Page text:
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A Case for Balancing Your Checkbook

Jacob Soll’s new book shows that financial accountability plays a leading role in the rise and fall of nations.

By Merrill Balassone
April 28, 2014


Jacob Soll
Video by Mira Zimet

As the United States was spiraling into one of its worst financial collapses in history, Jacob Soll found an interesting parallel in France’s “Sun King.”

The USC professor learned that Louis XIV, better known for his wigs, mistresses and the Palace of Versailles, had also taken a keen interest in accounting and carried golden notebooks in his pockets that detailed the royal budget.

But soon, the monarch destroyed his books, which had come to remind him of the rising debt accrued through costly wars and his spending on Versailles. By the time the king was on his deathbed, France was bankrupt.

“That blows me away because here you have remarkable innovation and then willful destruction of the innovation as soon as accountability comes around. That’s one of the lessons for today,” said Soll, professor of history and accounting, who holds appointments at USC Dornsife and the USC Leventhal School of Accounting. Winner of a 2011 MacArthur “Genius” grant, Soll has led the way in combining the study of history with accounting.

 


Jacob Soll's The Reckoning: Financial Accountability and the Rise and Fall of Nations will be published by Basic Books this month.

When Soll witnessed the collapse of Lehman Brothers and other U.S. investment bank giants in 2008, he turned his focus to this pattern that has persisted since ancient times: Capitalism and government flourished during times of financial accountability, only to fall when leaders abandoned those practices. His book, The Reckoning: Financial Accountability and the Rise and Fall of Nations (Basic Books), will be published this month.

“This is a cultural tradition that we play out over and over again,” Soll said. “In 2008, when the financial crash happened, I was sort of startled to see that none of the things that I had seen in the past — when people were building stable states and inventing modern capitalism — none of that was going on in our own political and economic culture.”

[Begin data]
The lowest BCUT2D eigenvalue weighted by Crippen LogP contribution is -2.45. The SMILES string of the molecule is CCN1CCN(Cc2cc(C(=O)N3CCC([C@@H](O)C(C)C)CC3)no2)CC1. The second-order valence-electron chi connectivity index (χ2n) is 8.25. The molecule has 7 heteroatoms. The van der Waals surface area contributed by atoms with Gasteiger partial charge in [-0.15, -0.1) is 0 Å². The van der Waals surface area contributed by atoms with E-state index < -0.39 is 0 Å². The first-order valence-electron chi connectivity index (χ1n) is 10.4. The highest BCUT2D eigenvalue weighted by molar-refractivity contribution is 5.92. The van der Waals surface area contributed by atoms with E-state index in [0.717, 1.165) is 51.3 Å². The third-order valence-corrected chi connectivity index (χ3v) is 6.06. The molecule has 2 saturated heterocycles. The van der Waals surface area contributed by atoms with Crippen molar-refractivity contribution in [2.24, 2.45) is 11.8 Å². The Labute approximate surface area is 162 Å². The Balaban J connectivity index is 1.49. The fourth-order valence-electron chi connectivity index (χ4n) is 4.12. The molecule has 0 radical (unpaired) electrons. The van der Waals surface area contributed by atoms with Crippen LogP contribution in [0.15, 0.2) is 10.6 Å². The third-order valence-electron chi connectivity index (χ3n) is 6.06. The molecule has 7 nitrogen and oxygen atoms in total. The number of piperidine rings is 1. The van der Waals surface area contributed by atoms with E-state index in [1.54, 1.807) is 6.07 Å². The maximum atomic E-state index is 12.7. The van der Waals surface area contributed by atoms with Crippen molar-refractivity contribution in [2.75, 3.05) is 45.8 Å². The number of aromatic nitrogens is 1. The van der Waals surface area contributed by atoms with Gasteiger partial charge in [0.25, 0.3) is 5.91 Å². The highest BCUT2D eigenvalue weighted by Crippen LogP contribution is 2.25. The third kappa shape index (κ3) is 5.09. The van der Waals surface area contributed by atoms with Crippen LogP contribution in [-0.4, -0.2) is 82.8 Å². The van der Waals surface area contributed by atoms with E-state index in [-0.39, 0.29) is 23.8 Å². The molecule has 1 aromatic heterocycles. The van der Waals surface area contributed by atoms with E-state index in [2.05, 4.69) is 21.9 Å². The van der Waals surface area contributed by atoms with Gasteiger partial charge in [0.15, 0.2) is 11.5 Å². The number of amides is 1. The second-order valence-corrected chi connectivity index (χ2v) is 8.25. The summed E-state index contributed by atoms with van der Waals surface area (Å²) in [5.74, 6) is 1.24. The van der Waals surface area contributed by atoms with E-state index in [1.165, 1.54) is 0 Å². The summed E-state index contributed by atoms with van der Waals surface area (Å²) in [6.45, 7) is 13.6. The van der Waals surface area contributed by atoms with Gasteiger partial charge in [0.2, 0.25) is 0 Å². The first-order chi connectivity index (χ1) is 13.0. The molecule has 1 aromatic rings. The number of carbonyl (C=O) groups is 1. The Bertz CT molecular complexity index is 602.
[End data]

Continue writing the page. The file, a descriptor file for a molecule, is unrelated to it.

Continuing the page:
Consider these examples:

  • The Emperor Augustus, who some consider the greatest ruler of all time, measured his success by accounting and transparency. “Augustus the imperial accountant is not a story anyone tells,” Soll writes. But Augustus kept account books in his own handwriting and etched the statistics onto walls of public buildings across his empire. Despite Augustus’ success, however, it would take the fall of Rome and more than a millennium before leaders returned to his bookkeeping practices.
  • The Italian Renaissance flourished on the “mundane foundation” of good bookkeeping. In Tuscany, even workers and artisans were expected to keep good records of their finances, Soll wrote, and accounting was an integral part of school curriculums.
  • The release of King Louis XVI’s royal budgets during a political debate started a chain reaction that incited the French Revolution. “It’s paradoxical because here is France on the eve of the Revolution when this ancient system is about to completely collapse, and they’re having a remarkably sophisticated and innovative discussion about finance,” Soll said. “But we, with our modern capitalist system — which I would call ‘hyper financial’ — are not having any of these discussions.”

In modern times, the rise of the credit card and computerized banking have made it even easier for people to avoid a reckoning of their own personal finances, Soll said. He hopes his book, and the 700 years of history it brings to bear on today’s financial woes, will help bring debates about accountability back into the public sphere.

 


Professor of History and Accounting Jacob Soll’s upcoming book The Reckoning: Financial Accountability and the Rise and Fall of Nations addresses financial accountability as a key element in the rise of nations. Photo by Geraldine Bruneel, Paris.

“People want financial accountability: They want it from banks, they want it from the government, they want it from individuals,” he said. “We need discussions at all levels of society. It has to become a cultural mode.”